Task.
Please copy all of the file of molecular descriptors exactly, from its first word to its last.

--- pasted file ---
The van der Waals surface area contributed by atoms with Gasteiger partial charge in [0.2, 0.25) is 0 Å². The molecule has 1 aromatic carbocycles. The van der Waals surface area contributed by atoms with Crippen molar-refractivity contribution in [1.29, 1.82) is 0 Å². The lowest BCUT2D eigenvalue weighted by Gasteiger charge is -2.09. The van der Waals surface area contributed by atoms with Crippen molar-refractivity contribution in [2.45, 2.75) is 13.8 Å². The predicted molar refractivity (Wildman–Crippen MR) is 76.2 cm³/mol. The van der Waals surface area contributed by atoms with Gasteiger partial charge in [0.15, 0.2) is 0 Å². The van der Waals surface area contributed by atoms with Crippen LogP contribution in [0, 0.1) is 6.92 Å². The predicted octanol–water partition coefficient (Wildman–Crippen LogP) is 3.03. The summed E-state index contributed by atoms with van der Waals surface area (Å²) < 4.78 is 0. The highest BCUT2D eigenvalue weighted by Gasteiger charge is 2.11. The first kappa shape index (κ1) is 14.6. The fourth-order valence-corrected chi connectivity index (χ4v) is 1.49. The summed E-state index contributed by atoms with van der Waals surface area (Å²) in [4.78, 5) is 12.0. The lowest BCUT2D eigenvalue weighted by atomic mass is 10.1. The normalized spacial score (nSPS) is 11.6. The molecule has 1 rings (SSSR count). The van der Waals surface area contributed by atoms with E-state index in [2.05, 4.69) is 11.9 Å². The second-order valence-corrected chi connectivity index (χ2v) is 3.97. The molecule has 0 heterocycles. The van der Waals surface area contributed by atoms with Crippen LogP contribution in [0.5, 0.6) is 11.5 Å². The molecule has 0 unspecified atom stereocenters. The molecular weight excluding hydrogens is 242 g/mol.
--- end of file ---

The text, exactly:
The van der Waals surface area contributed by atoms with Gasteiger partial charge in [0.2, 0.25) is 0 Å². The molecule has 1 aromatic carbocycles. The van der Waals surface area contributed by atoms with Crippen molar-refractivity contribution in [1.29, 1.82) is 0 Å². The lowest BCUT2D eigenvalue weighted by Gasteiger charge is -2.09. The van der Waals surface area contributed by atoms with Crippen molar-refractivity contribution in [2.45, 2.75) is 13.8 Å². The predicted molar refractivity (Wildman–Crippen MR) is 76.2 cm³/mol. The van der Waals surface area contributed by atoms with Gasteiger partial charge in [0.15, 0.2) is 0 Å². The van der Waals surface area contributed by atoms with Crippen LogP contribution in [0, 0.1) is 6.92 Å². The predicted octanol–water partition coefficient (Wildman–Crippen LogP) is 3.03. The summed E-state index contributed by atoms with van der Waals surface area (Å²) < 4.78 is 0. The highest BCUT2D eigenvalue weighted by Gasteiger charge is 2.11. The first kappa shape index (κ1) is 14.6. The fourth-order valence-corrected chi connectivity index (χ4v) is 1.49. The summed E-state index contributed by atoms with van der Waals surface area (Å²) in [4.78, 5) is 12.0. The lowest BCUT2D eigenvalue weighted by atomic mass is 10.1. The normalized spacial score (nSPS) is 11.6. The molecule has 1 rings (SSSR count). The van der Waals surface area contributed by atoms with E-state index in [2.05, 4.69) is 11.9 Å². The second-order valence-corrected chi connectivity index (χ2v) is 3.97. The molecule has 0 heterocycles. The van der Waals surface area contributed by atoms with Crippen LogP contribution in [0.5, 0.6) is 11.5 Å². The molecule has 0 unspecified atom stereocenters. The molecular weight excluding hydrogens is 242 g/mol.